2011 FWS again says no to endangered status, but codifies some existing, de facto restrictions. 
Their entire mating season is just an hour long
In contrast with popular perceptions of prairie dogs as fast-multiplying rodents, these animals actually mate just once a year, in early winter. Females go into estrus for a single hour. They then have litters of three to eight pups—usually only half of which survive their first year.
They live in tight-knit family groups called coteries
The average coterie tends to have one or two breeding males, several breeding females, and the females’ new pups. Males tend to jump from coterie to coterie—but the females stick together for life.
Their vocabulary is more advanced than any other animal language that’s been decoded
To a human ear, prairie dogs’ squeaky calls sound simple and repetitive. But recent research has found that those calls can convey incredibly descriptive details. Prairie dogs can alert one another, for example, that there’s not just a human approaching their burrows, but a tall human wearing the color blue.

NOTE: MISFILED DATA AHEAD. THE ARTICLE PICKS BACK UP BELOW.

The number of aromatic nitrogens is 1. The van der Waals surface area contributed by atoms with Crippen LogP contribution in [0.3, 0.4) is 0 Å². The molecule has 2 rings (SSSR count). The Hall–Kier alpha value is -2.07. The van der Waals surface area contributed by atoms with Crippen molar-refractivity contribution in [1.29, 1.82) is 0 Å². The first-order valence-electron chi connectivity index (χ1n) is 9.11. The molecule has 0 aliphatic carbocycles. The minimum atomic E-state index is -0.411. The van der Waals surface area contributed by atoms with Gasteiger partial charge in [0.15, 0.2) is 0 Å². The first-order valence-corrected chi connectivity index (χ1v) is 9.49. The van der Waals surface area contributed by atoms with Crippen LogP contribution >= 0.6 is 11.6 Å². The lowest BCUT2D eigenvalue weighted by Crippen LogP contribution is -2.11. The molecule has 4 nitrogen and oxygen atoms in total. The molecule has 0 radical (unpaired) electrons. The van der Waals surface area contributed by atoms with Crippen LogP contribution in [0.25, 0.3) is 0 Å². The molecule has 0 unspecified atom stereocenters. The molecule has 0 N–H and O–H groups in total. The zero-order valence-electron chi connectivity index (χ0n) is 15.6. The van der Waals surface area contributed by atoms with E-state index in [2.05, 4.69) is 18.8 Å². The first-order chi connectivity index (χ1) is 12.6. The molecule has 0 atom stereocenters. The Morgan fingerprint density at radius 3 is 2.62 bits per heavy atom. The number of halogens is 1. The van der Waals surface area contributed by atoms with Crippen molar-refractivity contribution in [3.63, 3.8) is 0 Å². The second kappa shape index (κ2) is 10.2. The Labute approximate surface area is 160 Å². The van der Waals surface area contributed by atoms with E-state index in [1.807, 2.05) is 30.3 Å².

Black-footed ferrets depend on prairie dogs—and we’re working to protect both species
Prairie dogs are the primary source of food and habitat for endangered black-footed ferrets. At Fort Belknap Indian Reservation in Montana, WWF is collaborating with tribal partners to monitor the health of prairie dog colonies where black-footed ferrets live—and identify new areas where ferrets could be released. In September 2015, new ferrets were released into a healthy prairie dog colony, and quickly darted down the holes. 
: Camp Silos, “Prairie – Quick Facts”: http://campsilos.org/mod1/students/index.shtml
: World Wildlife Federation, “8 Surprising Prairie Dog Facts” by Sarah Wade: www.worldwildlife.org/stories/8-surprising-prairie-dog-facts
: Defenders of Wildlife, “What Defenders is Doing to Help Prairie Dogs”: www.defenders.org/prairie-dog/what-defenders-doing-help
: Animal Tourism, “Rarest US prairie dog doesn’t get endangered status”: http://animaltourism.com/news/2011/06/06/utah-prairie-do
: Humane Society of the United States’ Prairie Dog Coalition, “Five Ways the HSUS Prairie Dog Coalition Is Working to Save an Iconic Species”: www.humanesociety.org/about/departments/prairie_dog_coalition/five-ways-we-are-saving-prairie-dogs.html?credit=web_id271877979